EXACTLY 5 years ago today and almost to the time of this post, I received a call from my GYN who gave me the results of the biopsy I’d had done two days prior, which confirmed breast cancer. Oddly, I was not shocked by the results as the night before an odd; yet serene calm came over me and I resigned myself to the news; though untold yet, of the diagnosis.
I was at work when I received the call, which came with precise and detailed information as to what I needed to do once I “got over the shock of the call and to call me if I needed anything or had any questions”. I hung up, took a deep breath, and did a quick google search on the type and stage of the cancer and then went in search of a friend and former coworker who’d been diagnosed with colon cancer the year prior. I said nothing to her other than “let’s go to a more private cube so we can talk”, she obliged with a curious expression. While at the more private workstation, I typed in my diagnosis and sat her in the seat so she could read the words on the screen. Her facial expression went from 0-60 and she turned to me with tear-filled eyes and said, “no. That can’t be true. You’re one of the healthiest people I know”. I said nothing and simply nodded the confirmation. She got up and hugged me so tight and upon releasing me said, “we’re gonna get through this!” Those were the MOST comforting thing she could have said to me….”we’re”. She included herself and at that moment I knew I’d made the right decision in telling her before anyone else. She dragged her then fiancee from his desk and we all went outside to share the news with him. We all hugged! We all cried! And then we all vowed to see me through the process. The necessary calls were made to schedule appointments. The call from the Imaging office came shortly after the call from the GYN, but they would not provide the full results over the phone. I knew that was there protocol and was happy for the my GYN not abiding to that practice as it spared me the additional wait and worry.
From that point on, Marlene was a part of my initial appointments, she sat with me as I researched every option available at the time and assured me that I was going to come through it all “just fine”…Five years, a right breast mastectomy, a series of tissue expansions, and five reconstructive procedures laters, I AM , “just fine”. The medicine wreaked havoc on me mentally, physically, and emotionally, but with support of Marlene, trusted friends/family, and Gilda’s Club of South Jersey; of which I’m featured in their ad campaign. Gilda’s Club of South Jersey TV ad I’ve come through the crazy journey. I’ve always had a pretty decent outlook on life and tend not to take it for granted, but after having my mortality put on the line for a second time, I live it a bit more aggressively now. I avoid the bullshit and drama as much as possible. I’ve removed toxic people from my life. I’ve grown that much closer to God as He’s been the epicenter of my strength. I’ve become a better person, mother, friend, mentor, role model, or whatever title I wear. I’m even more of a health advocate than before and take nothing for granted. I’ve seen many people suffer and lose their lives to cancer and pray that one day cures will be available for not just Breast Cancer, but ALL cancers. While some may be more aggressive than others, it’s all still cancer and that’s something no one should take lightly.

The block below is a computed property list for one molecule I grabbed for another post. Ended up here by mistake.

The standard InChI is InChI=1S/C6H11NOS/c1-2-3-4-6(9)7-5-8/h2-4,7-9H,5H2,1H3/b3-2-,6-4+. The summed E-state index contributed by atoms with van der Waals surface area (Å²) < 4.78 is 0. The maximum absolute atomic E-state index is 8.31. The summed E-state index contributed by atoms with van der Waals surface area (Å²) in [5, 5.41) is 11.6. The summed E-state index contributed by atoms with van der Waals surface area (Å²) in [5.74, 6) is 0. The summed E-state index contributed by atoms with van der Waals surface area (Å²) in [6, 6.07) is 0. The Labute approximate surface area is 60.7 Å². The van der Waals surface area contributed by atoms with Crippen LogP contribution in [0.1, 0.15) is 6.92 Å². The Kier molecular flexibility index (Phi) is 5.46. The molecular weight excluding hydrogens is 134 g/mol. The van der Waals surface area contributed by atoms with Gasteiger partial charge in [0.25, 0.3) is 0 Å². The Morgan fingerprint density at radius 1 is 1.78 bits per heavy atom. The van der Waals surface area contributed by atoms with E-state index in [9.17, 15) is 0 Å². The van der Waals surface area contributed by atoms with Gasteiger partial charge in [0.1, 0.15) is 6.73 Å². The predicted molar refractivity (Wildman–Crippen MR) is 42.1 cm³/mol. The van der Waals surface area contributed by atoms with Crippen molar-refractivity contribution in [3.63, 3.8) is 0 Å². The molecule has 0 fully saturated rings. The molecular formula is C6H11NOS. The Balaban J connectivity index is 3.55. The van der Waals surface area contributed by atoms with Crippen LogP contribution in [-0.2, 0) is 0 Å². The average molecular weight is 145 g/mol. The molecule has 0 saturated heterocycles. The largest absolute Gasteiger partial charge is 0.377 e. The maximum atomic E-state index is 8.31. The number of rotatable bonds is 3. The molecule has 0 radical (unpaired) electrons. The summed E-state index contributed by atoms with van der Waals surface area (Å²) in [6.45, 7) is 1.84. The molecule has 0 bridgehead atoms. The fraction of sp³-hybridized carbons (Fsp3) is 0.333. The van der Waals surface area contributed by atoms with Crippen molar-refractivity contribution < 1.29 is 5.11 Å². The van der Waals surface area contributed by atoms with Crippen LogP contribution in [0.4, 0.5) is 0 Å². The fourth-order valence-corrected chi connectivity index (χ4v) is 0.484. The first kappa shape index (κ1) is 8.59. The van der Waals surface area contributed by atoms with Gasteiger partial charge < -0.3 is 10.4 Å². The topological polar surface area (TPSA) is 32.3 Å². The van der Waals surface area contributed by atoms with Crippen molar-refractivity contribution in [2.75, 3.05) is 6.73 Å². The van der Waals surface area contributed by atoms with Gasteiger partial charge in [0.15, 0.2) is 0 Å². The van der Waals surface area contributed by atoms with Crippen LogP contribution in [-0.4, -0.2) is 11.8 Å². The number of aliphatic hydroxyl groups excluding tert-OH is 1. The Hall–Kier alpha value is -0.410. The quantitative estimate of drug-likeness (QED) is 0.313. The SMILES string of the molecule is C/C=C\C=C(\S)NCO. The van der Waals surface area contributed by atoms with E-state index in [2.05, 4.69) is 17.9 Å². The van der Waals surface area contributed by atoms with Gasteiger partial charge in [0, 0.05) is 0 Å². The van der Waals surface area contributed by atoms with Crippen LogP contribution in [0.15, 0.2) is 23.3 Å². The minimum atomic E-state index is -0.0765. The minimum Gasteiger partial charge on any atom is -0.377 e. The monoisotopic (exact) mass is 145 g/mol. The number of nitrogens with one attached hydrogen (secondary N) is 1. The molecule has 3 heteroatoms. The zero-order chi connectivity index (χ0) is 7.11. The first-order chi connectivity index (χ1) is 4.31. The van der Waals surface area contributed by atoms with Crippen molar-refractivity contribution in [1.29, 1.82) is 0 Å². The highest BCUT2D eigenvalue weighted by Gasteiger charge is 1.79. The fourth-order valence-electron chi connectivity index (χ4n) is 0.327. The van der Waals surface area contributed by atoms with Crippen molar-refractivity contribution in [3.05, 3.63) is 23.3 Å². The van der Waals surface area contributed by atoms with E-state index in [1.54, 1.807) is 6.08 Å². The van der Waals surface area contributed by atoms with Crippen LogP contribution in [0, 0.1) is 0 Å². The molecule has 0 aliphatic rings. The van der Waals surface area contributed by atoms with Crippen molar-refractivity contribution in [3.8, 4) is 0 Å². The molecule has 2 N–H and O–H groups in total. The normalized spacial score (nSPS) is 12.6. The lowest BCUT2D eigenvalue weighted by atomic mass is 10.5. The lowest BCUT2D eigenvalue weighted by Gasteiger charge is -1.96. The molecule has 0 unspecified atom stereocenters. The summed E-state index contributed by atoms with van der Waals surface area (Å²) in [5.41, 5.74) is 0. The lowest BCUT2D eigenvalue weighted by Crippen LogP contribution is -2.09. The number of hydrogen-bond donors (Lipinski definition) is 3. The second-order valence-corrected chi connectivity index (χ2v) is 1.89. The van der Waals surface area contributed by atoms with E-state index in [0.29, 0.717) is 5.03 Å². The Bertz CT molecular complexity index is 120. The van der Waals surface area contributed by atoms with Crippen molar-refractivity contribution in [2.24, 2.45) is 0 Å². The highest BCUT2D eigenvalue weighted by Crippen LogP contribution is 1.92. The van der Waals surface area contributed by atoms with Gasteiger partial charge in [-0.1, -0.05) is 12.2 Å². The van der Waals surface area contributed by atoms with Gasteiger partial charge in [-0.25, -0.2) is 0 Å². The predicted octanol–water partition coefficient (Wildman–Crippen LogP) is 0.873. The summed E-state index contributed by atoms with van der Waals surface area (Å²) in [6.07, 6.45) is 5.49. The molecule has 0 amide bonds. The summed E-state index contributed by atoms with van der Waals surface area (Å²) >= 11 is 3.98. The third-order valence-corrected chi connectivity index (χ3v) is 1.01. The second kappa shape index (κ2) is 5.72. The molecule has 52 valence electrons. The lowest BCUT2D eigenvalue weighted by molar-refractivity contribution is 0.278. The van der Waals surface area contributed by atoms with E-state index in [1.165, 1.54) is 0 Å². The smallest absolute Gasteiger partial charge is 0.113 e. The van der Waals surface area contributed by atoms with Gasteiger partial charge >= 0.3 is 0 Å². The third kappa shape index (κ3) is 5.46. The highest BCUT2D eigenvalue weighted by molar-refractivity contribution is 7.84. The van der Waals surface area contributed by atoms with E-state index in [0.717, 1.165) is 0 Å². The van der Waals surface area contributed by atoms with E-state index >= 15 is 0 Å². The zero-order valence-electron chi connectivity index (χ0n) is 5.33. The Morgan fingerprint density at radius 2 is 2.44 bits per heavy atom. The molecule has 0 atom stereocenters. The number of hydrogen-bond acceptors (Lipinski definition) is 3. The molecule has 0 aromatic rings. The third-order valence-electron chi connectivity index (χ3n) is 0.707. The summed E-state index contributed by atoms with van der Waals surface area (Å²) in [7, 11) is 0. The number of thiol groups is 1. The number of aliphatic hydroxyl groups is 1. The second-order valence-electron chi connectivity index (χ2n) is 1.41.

In closing, I’ll ask you all for one thing…PLEASE get yourselves checked, screened, and ask family members to share medical history. Prior to my diagnosis, I had NO idea cancer was in my bloodline. I underwent genetic testing to find out if I was a gene carrier. Fortunately, I am not, but it was a scary wait to find out. Lil Lady was 15 at the time of my diagnosis, so there was a great need to know if not only was I a carrier, but to get a full medical history of both sides of my family. Cancer runs on my father’s side and it was sad that I had to go through the process in order to find out. Since then, I’ve shared my history, and dad’s with my siblings and other paternal family members. One member has compiled a health registry so we have data available to share with each other. Nothing, not matter how presumably healthy we might think we are is promised. If you have health insurance, use it. The time off work, the copay and a negative test result far outweighs the laziness of not seeing a doctor or the denial by thinking there’s nothing wrong.
I hope my story inspires someone to get checked or makes you take someone who may need to get a health screening to the doctor. There’s no coming back from death, but there’s living and treatment if necessary in knowing what your health status is.
Of all the 14 tattoos I have, my pink ribbon is the most visible. I wear to show that I’m proud of overcoming breast cancer and also to let others know there’s nothing to be ashamed of. I’m going to add some verbiage to it very soon now that I’ve hit the 5-year mark. Any suggestions other than “Survivor” as to what I should say? Whomever gives me the best idea, will be publically thanked and rewarded in some way. And if by chance I don’t use a suggestion, just knowing you all were a part of it, will make me very happy.
That is all!